Prevailing Wages are the actual hourly wages, benefits and overtime to be paid to workers, as calculated by the U.S. Department of Labor and either the Ohio Department of Labor; the Michigan Department of Labor and Economic Opportunity; or The Pennsylvania Department of Labor and Industry, through the Bureau of Labor Law Compliance for construction trades.
The states of Indiana and Kentucky do not have Prevailing Wage legislation.
Prevailing Wage laws require construction contractors who work on publicly funded projects to pay construction workers at least the prevailing wages and benefits in the area in which they are working.
Construction projects that receive federal funding are subject to a federal Prevailing Wage law known as the Davis-Bacon Act.
Enacted by Congress on March 3, 1931, the Davis-Bacon Act ensures local workers receive a fair wage and provides local contractors a fair opportunity to compete for federal government contracts. Under the provisions of the Davis-Bacon Act, contractors or their subcontractors are to pay workers employed directly upon the site of the work no less than the local Prevailing Wages and fringe benefits paid on similar projects.
Prevailing Wage laws prevent building contractors from undercutting workers’ wages and benefits and to help reinforce the local economy.
Extensive research has consistently shown Prevailing Wage laws benefit all building-trades industry workers, construction project owners and the public in general.
Data regularly demonstrates that these laws do not result in significant cost variations on construction projects and, in fact, result in savings due to better investment in the workforce and the resultant higher-quality construction.
Prevailing Wage laws keep overrun costs low and quality high through utilizing a workforce that is paid properly to do the job right the first time.
The Midwest Economic Policy Institute published a study in 2017 focusing on Ohio’s Prevailing Wage law. “The Economic, Fiscal, and Social Effects of Ohio’s Prevailing Wage Law” showed Ohio’s law benefited the state and its residents.
According to the report, Ohio’s Prevailing Wage law did not increase construction costs because the cost of construction labor accounts for less than 25 percent of the total construction price tag.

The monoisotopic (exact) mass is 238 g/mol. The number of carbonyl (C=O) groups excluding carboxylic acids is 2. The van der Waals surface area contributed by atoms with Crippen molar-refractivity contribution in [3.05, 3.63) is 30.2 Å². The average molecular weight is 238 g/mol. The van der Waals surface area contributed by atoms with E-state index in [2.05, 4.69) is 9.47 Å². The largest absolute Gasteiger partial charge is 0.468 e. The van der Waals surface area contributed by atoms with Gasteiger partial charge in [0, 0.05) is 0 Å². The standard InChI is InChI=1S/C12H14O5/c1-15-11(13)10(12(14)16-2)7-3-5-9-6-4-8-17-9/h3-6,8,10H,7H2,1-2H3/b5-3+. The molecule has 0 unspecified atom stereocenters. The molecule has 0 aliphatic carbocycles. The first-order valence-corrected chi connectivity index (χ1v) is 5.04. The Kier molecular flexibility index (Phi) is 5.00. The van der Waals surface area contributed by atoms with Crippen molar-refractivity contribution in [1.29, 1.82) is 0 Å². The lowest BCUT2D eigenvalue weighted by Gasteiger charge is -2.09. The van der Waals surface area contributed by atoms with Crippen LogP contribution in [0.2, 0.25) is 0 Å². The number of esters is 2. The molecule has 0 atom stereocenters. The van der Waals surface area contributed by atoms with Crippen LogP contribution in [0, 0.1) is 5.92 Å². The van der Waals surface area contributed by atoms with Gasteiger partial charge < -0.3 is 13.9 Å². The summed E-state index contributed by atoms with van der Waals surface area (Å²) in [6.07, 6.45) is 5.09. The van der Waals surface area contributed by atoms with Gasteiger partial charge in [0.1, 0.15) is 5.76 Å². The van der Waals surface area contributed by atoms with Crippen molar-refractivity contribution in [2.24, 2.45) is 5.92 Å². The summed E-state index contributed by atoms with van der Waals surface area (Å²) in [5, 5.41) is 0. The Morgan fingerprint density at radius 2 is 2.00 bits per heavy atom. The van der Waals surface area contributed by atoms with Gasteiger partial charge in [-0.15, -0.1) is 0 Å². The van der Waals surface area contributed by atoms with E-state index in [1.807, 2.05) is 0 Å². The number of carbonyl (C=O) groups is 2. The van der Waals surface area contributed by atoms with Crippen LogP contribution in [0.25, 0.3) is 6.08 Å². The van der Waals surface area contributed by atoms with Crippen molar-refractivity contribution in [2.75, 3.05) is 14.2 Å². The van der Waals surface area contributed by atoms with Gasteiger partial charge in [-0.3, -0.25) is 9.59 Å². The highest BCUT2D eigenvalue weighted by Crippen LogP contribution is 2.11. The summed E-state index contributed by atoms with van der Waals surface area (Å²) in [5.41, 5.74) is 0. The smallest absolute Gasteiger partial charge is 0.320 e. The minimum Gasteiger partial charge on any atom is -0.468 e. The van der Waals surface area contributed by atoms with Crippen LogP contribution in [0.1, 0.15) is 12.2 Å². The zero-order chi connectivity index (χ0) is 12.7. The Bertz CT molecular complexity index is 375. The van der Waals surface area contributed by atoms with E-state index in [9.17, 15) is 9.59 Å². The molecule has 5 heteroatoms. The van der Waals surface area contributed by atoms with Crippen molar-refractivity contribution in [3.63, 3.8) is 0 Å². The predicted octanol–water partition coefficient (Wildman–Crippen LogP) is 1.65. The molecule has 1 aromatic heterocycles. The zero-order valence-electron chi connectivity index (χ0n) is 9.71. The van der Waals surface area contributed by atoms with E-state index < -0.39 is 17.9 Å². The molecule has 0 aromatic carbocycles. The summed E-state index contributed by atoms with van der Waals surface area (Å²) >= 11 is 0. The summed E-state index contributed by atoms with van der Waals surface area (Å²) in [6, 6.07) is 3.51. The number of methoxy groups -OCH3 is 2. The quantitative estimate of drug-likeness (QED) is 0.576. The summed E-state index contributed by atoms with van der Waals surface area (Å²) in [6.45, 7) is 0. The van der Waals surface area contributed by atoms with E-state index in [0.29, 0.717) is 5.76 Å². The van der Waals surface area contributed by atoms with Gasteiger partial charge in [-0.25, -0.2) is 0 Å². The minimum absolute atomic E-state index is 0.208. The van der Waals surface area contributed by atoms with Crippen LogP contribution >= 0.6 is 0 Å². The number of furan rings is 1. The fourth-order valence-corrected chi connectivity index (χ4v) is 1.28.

Instead, the law provided Ohio residents with the opportunity to earn good-paying jobs and keep Ohio’s taxpayers dollars in the Buckeye State. It showed the law benefits the state, as the union construction industry plays a significant role in the state’s economy.
The study found that repealing or weakening Prevailing Wage in Ohio would:
A 2019 study conducted by researchers at the University of Missouri-Kansas City and the MEPI titled “The Impact of Repealing West Virginia’s Prevailing Wage Law: Economic Effects on the Construction Industry and Fiscal Effects on School Construction Costs” found the repeal of West Virginia’s Prevailing Wage law hurt state residents, lowered the quality of construction and had no statistically significant effect on construction costs.
The study looked at school projects during the first two years the law was repealed and found a 19.5 percent decrease in the number of new apprentices, hourly wages growing slower when compared to neighboring states with Prevailing Wage and a 16.9 percent increase in construction and extraction worker injury rate.
The report revealed a majority of the winning bids on the school projects were from out-of-state, non-union contractors. Instead of local construction workers building the schools, West Virginia taxpayer dollars were going to out-of-state construction workers, who took the money back to their home state once the work was finished. Furthermore, the vast majority of projects were not finished on time and the projects were plagued by shoddy construction work, which often pushed the projects well over their estimated budget.
A 2020 study by MEPI titled “The Effects of Repealing Prevailing Wage in Wisconsin: Impacts on Ten Construction Market Outcomes,” revealed similar issues in Wisconsin.
Specifically, the report examined the per-mile cost of state highway projects both before and after the 2017 repeal of Wisconsin’s Prevailing Wage law. The data shows that the inflation-adjusted per-mile highway cost has increased by $52,000 following repeal of Prevailing Wage. Highway projects that did not receive any federal support were also more expensive per mile after its repeal.
The data showed inflation-adjusted Wisconsin construction worker income declined by over 6 percent (more than $2,600 per year), and their likelihood of being covered by an employer-provided health insurance plan shrank by 4 percent after repeal.
According to research data from the Wisconsin Department of Transportation, the number of highway construction projects awarded to firms from out-of-state has exploded by 60 percent since the repeal, with tens of millions of dollars that would have otherwise been invested in workers and businesses inside the Badger State going elsewhere. Overall bid competition shrank by 16 percent.
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